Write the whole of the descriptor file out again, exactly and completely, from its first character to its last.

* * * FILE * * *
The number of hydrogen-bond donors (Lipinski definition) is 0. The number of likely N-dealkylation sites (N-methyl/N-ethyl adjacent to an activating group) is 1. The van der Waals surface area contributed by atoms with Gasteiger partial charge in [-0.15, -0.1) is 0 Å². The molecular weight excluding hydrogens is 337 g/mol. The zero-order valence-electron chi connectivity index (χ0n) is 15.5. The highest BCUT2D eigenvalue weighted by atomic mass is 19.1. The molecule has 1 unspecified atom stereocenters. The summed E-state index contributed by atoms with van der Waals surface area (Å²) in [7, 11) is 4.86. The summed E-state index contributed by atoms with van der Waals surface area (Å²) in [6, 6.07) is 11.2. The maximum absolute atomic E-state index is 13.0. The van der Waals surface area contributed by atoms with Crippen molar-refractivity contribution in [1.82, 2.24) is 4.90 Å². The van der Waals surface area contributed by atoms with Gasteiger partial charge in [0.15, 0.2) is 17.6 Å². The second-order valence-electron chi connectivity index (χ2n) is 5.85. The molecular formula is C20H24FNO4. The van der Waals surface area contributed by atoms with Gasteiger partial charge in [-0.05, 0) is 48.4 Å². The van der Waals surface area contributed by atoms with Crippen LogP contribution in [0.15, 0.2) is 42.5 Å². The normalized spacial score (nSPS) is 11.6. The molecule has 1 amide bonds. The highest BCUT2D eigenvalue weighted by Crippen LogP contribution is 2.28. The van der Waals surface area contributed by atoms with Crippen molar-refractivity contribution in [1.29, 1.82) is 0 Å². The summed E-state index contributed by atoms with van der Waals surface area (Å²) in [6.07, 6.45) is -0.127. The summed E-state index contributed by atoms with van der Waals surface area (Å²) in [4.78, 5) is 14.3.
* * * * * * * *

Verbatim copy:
The number of hydrogen-bond donors (Lipinski definition) is 0. The number of likely N-dealkylation sites (N-methyl/N-ethyl adjacent to an activating group) is 1. The van der Waals surface area contributed by atoms with Gasteiger partial charge in [-0.15, -0.1) is 0 Å². The molecular weight excluding hydrogens is 337 g/mol. The zero-order valence-electron chi connectivity index (χ0n) is 15.5. The highest BCUT2D eigenvalue weighted by atomic mass is 19.1. The molecule has 1 unspecified atom stereocenters. The summed E-state index contributed by atoms with van der Waals surface area (Å²) in [7, 11) is 4.86. The summed E-state index contributed by atoms with van der Waals surface area (Å²) in [6, 6.07) is 11.2. The maximum absolute atomic E-state index is 13.0. The van der Waals surface area contributed by atoms with Crippen molar-refractivity contribution in [1.82, 2.24) is 4.90 Å². The van der Waals surface area contributed by atoms with Gasteiger partial charge in [0.15, 0.2) is 17.6 Å². The second-order valence-electron chi connectivity index (χ2n) is 5.85. The molecular formula is C20H24FNO4. The van der Waals surface area contributed by atoms with Gasteiger partial charge in [-0.05, 0) is 48.4 Å². The van der Waals surface area contributed by atoms with Crippen LogP contribution in [0.15, 0.2) is 42.5 Å². The normalized spacial score (nSPS) is 11.6. The molecule has 1 amide bonds. The highest BCUT2D eigenvalue weighted by Crippen LogP contribution is 2.28. The van der Waals surface area contributed by atoms with Crippen molar-refractivity contribution in [1.29, 1.82) is 0 Å². The summed E-state index contributed by atoms with van der Waals surface area (Å²) in [6.07, 6.45) is -0.127. The summed E-state index contributed by atoms with van der Waals surface area (Å²) in [4.78, 5) is 14.3.